VOLA recently added a new drummer to the band and are working on a new EP that will be recorded this summer, perhaps released this summer as well (though the update the band posted to YouTube didn’t really specify that). If you’re a fan of rock, metal, progressive and/or awesome, VOLA is a band you should definitely be aware of. Check out some of their fantastic tunes below:

Metal Monday: Mini Reviews Of June Releases

June was a pretty gigantic month for metal music, with upwards of twenty-five notable releases, some by pretty powerful players in the metal world in recent years.  Not everyone has the time and energy to check out all the big releases week to week and month to month, so I’m here to help you to stay on top of this busy time. Here’s a collection of mini reviews covering a bunch of June’s metal albums to help you figure out where to begin:

In FlamesSounds Of A Playground Fading

In Flames, one of the more famous names in the metal world, has seen their fair share of disappointment in recent years due to the flops that were A Sense Of Purpose and Soundtrack To Your Escape. Sounds Of A Playground Fading falls in line with those releases in terms of style, but is much less disappointing. Still not great, though.

Jungle RotKill On Command

If you’re a regular reader, then there’s a pretty good chance you already saw my full review of this album. Still, to sum it up: this is a straight-forward, stripped down metal album in time when they are few and far between. If you haven’t read the post yet, check out the in-depth version from a few weeks back.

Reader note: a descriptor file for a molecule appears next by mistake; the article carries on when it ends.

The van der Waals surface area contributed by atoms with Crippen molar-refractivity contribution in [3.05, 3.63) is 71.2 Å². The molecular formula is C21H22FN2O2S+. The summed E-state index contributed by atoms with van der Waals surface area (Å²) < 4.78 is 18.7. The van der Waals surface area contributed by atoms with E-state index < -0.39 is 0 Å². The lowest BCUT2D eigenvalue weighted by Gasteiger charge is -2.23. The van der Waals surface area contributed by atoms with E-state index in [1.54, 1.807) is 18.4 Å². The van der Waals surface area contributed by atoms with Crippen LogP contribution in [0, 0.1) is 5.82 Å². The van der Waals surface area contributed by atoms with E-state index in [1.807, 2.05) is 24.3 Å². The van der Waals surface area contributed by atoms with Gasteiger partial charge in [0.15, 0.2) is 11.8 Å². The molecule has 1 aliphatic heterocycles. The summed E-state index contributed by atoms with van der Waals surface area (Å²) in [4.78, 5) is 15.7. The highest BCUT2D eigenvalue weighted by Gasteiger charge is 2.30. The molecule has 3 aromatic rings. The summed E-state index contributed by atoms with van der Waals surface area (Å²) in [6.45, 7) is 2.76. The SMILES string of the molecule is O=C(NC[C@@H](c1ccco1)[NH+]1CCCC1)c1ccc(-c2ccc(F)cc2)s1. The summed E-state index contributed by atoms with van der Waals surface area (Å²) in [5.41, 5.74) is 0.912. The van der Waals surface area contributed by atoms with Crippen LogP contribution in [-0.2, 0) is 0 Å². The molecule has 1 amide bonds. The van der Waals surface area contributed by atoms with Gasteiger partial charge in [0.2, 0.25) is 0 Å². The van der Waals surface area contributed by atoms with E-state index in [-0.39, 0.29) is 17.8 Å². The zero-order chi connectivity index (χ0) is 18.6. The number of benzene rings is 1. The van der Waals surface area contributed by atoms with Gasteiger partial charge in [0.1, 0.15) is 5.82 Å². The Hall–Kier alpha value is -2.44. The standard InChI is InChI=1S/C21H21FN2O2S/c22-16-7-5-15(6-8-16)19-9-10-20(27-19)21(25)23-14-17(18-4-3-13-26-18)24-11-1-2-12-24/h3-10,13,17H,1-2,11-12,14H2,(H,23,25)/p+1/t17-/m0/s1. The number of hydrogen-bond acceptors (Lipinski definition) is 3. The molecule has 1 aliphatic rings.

Devin TownsendDeconstruction

Regarded by many as one of the most talented individuals in the metal world today, Devin Townsend rarely disappoints audiences with his music. And Deconstruction is no different. Though musically brilliant, it may take some people a bit of time to become accustomed to his odd themes, lyrics and humor. If you already know and love Devy, Deconstruction will absolutely make your day.

TombsPath Of Totality

Tombs’ second (sort of third) full-length album is definitely their best work to date, and quite possibly one of the best records of the year. Their signature mix of black and sludge metal meld flawlessly when taken to a new, extreme level. Fifty-eight minutes of pure metal awesomeness with not a single dull moment.

Morbid AngelIllud Divinum Insanus

I’m still not sure if Morbid Angel are just executing the biggest troll on the metal community or not, but there’s no denying that Illud Divinum Insanus is just plain not good. Trying out a new style of music, or trying to fuse new styles into a genre in which you’ve already proven your worth is admirable, but in this case it went horribly wrong. It’s not a good death metal album, it’s not a good electronic album, and it’s certainly not a good mix of styles. If you’re looking for electronic/metal combinations, maybe try “Self Vs. Self” by Pendulum and In Flames.